41  The question of whether a defendant voluntarily consented to a search is determined independently by applying the appropriate constitutional principles to the facts as found by the trial court.  State v. Phillips, 218 Wis. 2d 180, 194-95, 577 N.W.2d 794 (1998).  The test for voluntariness is whether consent to search was given in the "absence of actual coercive improper police practices designed to overcome the resistance of a defendant."  State v. Clappes, 136 Wis. 2d 222, 245, 401 N.W.2d 759 (1987).  In making this determination, no single factor is dispositive.  Phillips, 218 Wis. 2d at 198.  Instead, we examine the totality of the circumstances, with special emphasis placed on the circumstances surrounding the consent and the characteristics of the defendant.  Id.

42  The State has the initial burden to show that the defendant's consent was voluntary.  State v. Lee, 175 Wis. 2d 348, 359, 499 N.W.2d 250 (Ct. App. 1993).  Once the State has shown that the defendant gave consent, was willing to give it, and that he or she did not give it as a result of duress, threats, coercion or promises, the burden shifts to the defendant to show that the police used improper means to obtain his or her consent.  State v. Nicholson, 187 Wis. 2d 688, 696, 523 N.W.2d 573 (Ct. App. 1994). 

43  The State has presented evidence that the defendant not only verbally consented to the search of her person, but also affirmatively assisted the police in performing that search.  Officer Kurth, whom the trial court singled out as being "especially credible," testified that Hughes verbally consented to the search.  The evidence also established that without any prompting, Hughes lifted her skirt and essentially revealed the drugs concealed in her underwear before Kurth even began the pat-down. 

44  Hughes offers almost no evidence of improper police practices.  Hughes' primary argument is that she did not voluntarily consent but "merely acquiesced" to what Kurth stated she was there to do.  We are not persuaded.  Hughes' behavior suggests that she was not simply going along.  She actively cooperated with the search, lifting her skirt without being directed to do so, perhaps (as suggested by the State) in a calculated effort to take control of the search to prevent the officer from discovering the cocaine she knew she was hiding on her person.  Such behavior goes beyond "mere acquiescence."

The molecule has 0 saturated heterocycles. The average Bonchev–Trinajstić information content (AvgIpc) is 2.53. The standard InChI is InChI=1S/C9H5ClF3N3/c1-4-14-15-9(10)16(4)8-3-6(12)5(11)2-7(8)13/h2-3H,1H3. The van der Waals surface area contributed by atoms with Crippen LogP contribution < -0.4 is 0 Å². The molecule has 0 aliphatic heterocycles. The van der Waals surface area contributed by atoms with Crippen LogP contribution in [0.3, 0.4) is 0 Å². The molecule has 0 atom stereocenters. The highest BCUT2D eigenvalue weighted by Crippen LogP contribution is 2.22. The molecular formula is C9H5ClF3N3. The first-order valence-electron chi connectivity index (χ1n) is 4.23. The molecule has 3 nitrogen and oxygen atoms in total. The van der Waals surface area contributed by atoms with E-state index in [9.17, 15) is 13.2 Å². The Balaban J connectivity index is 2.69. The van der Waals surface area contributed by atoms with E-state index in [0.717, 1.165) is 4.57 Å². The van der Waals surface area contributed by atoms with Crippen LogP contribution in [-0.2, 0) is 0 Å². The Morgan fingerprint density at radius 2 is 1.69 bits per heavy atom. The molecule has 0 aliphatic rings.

45  Hughes' behavior during the search also contradicts her argument that she was intimidated into acquiescence.  By her own testimony, she was initially yelling at the police and actively disobeying the officers' orders.  Hughes' boyfriend Michael Webb testified that Hughes was "going off" on the police as they searched the apartment.  If Hughes was frightened into submission by a show of authority on the part of police, as she claims to have been, it seems she would have been more likely to sit quietly by than to actively disobey and verbally assault them.  Hughes' actions at the time of the search speak louder than her words now.   Her behavior contradicts any argument that she felt compelled by the police to consent to the search.

46  Hughes asserts that her particular characteristics made her vulnerable to coercion.   She cites factors regularly considered by courts in determining voluntariness, including her age, education, emotional state, and prior experience with police.  However, Hughes, at 20 years old, was not a minor at the time of the search.  See Phillips, 218 Wis. 2d at 202.  She had completed the eleventh grade, and has presented no evidence  of below average intelligence or abilities.  See id.  Although Hughes herself had no prior record, she had lived for over a year in a building that was often the subject of drug sweeps by the Milwaukee Police Department.  She could not have been completely unfamiliar with the police.  We are not persuaded that Hughes was unusually susceptible to coercion. 

47  Hughes also argues that the officers' failure to inform her that she had the right to refuse consent to the search made her particularly vulnerable to involuntary acquiescence in it.  Although this factor generally weighs against a determination of voluntary consent, it is not the only factor in the analysis and does not mandate a finding of involuntariness.  Schneckloth v. Bustamonte, 412 U.S. 218, 227 (1973).  Under the circumstances of this case, this factor is not significant enough to tip the balance against a finding of voluntary consent.

48  We hold, therefore, that the police officers' entry into Vanessa Hughes' apartment to search for evidence of marijuana possession was supported by probable cause and justified by exigent circumstances.  We also find, based upon her words and actions, that Hughes voluntarily consented to the search of her person.  Thus, the circuit court properly denied Hughes' motion to suppress, and the decision of the court of appeals is reversed.